Deimos’ surface area (~300 mi2/500 km2) is approximately one quarter of the area of Rhode Island, and not nearly as interesting, unless you like really big, oddly shaped rocks. Its two largest craters (Swift and Voltaire) are both less than 2 miles across. They were named in honor of Jonathon Swift the author who mentioned the two moons of Mars in 1726 in his book Gulliver’s Travels and by François-Marie Arouet (known popularly as Voltaire because the repression of the time forced him to conceal his identity) who wrote a story called Micromégas in 1750. Voltaire’s story is about an alien visitor to Earth who spoke of the two moons of Mars. Neither of the moons had been discovered at the time!

Close up look at Deimos

Image of Deimos taken by the Viking I space probe in 1977.
Image of Deimos taken by the Viking I space probe in 1977. | Source

Phobos

So what is interesting about Phobos? Well, it scoots across the sky with perceptible motion! This .gif image shows the view from NASA’s Curiosity Rover on August 1st, 2013 as Phobos occulted the smaller, distant moon Deimos.

Looking at the animation you might wonder if it is the wrong way around. But it’s not! This moon is so close and travels so fast that it rises in the west and sets in the east. This speedy fellow is so quick and spry that you can see two moonrises every night!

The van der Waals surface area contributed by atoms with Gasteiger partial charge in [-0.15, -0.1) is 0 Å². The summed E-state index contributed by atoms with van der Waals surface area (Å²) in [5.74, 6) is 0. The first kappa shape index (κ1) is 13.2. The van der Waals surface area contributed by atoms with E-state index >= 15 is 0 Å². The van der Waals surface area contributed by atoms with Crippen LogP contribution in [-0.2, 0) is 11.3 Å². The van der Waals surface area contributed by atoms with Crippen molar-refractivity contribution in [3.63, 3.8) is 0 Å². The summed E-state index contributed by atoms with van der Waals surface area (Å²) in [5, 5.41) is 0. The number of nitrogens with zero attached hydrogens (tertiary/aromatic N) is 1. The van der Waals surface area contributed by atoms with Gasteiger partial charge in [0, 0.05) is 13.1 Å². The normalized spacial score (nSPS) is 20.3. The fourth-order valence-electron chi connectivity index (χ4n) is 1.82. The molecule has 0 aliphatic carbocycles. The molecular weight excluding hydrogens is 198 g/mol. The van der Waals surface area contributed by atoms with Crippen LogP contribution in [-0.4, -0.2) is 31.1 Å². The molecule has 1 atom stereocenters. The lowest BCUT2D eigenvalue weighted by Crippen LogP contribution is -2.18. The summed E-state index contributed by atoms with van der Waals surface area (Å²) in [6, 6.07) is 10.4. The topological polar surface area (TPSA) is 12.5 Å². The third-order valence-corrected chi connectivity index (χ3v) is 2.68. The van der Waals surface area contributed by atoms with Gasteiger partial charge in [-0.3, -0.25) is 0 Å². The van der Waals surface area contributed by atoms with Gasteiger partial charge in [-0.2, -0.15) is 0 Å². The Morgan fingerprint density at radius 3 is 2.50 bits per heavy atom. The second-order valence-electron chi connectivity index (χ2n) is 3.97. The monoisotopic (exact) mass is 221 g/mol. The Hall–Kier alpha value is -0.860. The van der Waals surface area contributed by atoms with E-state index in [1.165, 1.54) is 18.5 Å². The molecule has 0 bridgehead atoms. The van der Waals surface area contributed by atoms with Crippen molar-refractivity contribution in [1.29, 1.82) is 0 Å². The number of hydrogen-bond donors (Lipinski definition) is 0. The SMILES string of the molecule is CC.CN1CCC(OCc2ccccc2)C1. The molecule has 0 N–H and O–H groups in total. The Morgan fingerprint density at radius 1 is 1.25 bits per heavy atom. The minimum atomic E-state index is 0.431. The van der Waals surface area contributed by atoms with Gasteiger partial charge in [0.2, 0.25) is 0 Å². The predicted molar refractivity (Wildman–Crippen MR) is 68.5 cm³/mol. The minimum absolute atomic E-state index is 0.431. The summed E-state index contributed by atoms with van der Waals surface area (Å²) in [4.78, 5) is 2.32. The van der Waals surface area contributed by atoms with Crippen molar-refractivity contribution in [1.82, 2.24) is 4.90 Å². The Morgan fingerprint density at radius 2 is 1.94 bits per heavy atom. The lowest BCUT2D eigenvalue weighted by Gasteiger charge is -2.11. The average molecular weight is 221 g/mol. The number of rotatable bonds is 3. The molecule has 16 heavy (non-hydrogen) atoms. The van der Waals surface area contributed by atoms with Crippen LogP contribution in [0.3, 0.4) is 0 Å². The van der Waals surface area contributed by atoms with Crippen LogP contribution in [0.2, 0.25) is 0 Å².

Phobos is in such a low orbit (only 1.4 times the diameter of Mars, as if our earthly Moon was only 12,000 miles away instead of a quarter of a million) that it is almost in areostationary orbit. This is the equivalent of geostationary orbit for Earth (Geo=Earth; Areo=Mars). Its orbital period is actually 30 hours long. If it moved a tiny bit faster, in a slightly lower orbit, it would stay in exactly the same place all the time.

Phobos surface area is 960 mi2 (1550 km2) or about eighty percent of Rhode Island’s area. It is known astronomically as Mars I, and has a rather large crater in one end, nearly six miles (nine kilometers) across. It is named Stickney Crater by the discoverer of Phobos (Aug/18/1877), Asaph Hall, in honor of his wife, Angeline Stickney Hall. He said that without the encouragement and support of his wife, he would never have discovered the Martian moons. Angeline Stickney Hall herself was a force to be reckoned with; she was not from a wealthy family; she was a suffragette, abolitionist and a mathematician, who obtained her degree by working at the college, teaching while she studied. She is believed to have helped Asaph with his astronomical calculations.

Phobos is not large by any stretch of the imagination, but is almost twice as large as its sibling Deimos. It would be a lot safer to be on Phobos rather than Deimos since you would have to accidentally achieve 25 miles per hour (41 km/h) in order to inadvertently obtain escape velocity and float off into space forever.